|Introduction of digital pathology landscape in Malaysia with Prof Dr Nor Hayati Othman, President of International Academy of Pathology (Malaysian division) deliberating on the current practice and challenges of implementation of digital pathology in Malaysia.|
|Session 2 of Roundtable Discussion|
|Experience sharing session by international partners.|
|Topics covered||Best Practice for the Implementation of Digital Workflow in a Clinical Setting
Applications of Artificial Intelligence in Digital Pathology
Development of Digital Pathology and Artificial Intelligence Tools in Clinical and Research Settings
Digital Pathology: The Pathologist’s Perspective.
|Speakers include||Prof Dr Inti Zlobec from University of Bern (Switzerland),
Prof Dr Nasir M Rajpoot from University of Warwick (United Kingdom),
A/Prof Dr Andrew Janowczyk from Geneva University Hospital (Switzerland), and
Prof Dr David Snead from University Hospitals Coventry and Warwickshire (United Kingdom
|Session 3 of Roundtable Discussion|
|Primarily to explore the way forwards of digital pathology in Malaysia|
|Main topics of discussion were about the implementation of digital pathology from the perspectives of MOH Malaysia, general practitioners, private hospitals, pathologists, as well as the vendors|
|Speakers||Dr Tengku Norita Binti Tengku Yazid, Head of Pathology Services from MOH Malaysia;
Dr Koh Kar Chai, President of Malaysian Medical Association;
Dr Zanariah Binti Alias, Head of Pathology Department at Hospital Kuala Lumpur;
Eddie Lau Chan Ming, Business Development Manager of Innovz Sdn Bhd.
Subsequently, the second day of the congress consisted of three hands-on workshops.
|Histopathology slide preparation by Prof Wong Shew Fung from IMU|
|Whole slide scanning by 3DHistech Company|
|Whole slide image analytics by Prof Dr Nasir M Rajpoot|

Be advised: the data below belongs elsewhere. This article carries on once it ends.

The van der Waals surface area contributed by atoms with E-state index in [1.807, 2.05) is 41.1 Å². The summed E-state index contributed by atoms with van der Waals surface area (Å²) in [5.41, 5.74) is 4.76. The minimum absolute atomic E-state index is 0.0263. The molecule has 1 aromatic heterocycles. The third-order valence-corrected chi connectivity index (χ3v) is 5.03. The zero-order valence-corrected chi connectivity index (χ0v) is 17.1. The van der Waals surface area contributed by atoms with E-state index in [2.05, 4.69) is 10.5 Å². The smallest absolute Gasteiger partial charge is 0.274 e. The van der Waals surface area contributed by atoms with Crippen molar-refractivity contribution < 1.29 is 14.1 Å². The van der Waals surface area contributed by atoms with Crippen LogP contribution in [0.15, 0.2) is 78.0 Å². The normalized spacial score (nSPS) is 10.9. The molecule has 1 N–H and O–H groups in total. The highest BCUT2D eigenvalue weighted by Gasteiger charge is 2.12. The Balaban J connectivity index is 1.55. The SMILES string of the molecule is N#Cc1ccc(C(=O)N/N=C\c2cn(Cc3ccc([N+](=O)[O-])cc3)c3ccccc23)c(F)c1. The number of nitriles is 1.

The congress yielded fruitful discussions whereby insightful viewpoints and suggestions were shared amongst the stakeholders. Inevitably, digital pathology is very helpful as it can diagnose cases within cases. Nevertheless, many key challenges still prevail, and it comes down to the fact whether our country is ready for the full stretch of digital pathology.
The workflow system has to be integrated and built in such a way which is seamless. The main issue of cost-effectiveness has to be put into consideration as it is costly to digitalise glass slides. Besides, massive investments are required to afford state-of-the-art laboratory equipment and infrastructure. It is also essential to have good internet connection and this is still lacking in many remote places in Malaysia. Also, pathologists will have to undergo sub-specialty training to be equipped with the specialty knowledge. In addition, ethical issues are also a big concern in digital pathology as it will involve sharing of patient data and images. Clear governance of patient data should be in place to protect the data security and integrity as well as patient privacy.
Most importantly, there should be a change of mindset among the pathologists and patients to get rid of the fear of changes but accept digital pathology. On top of all, there is a need for the MOH to formulate clear policy guidelines and blueprints on digital pathology for its effective implementation.
Related article: IMU: Advancing the Digital Health Industry in Malaysia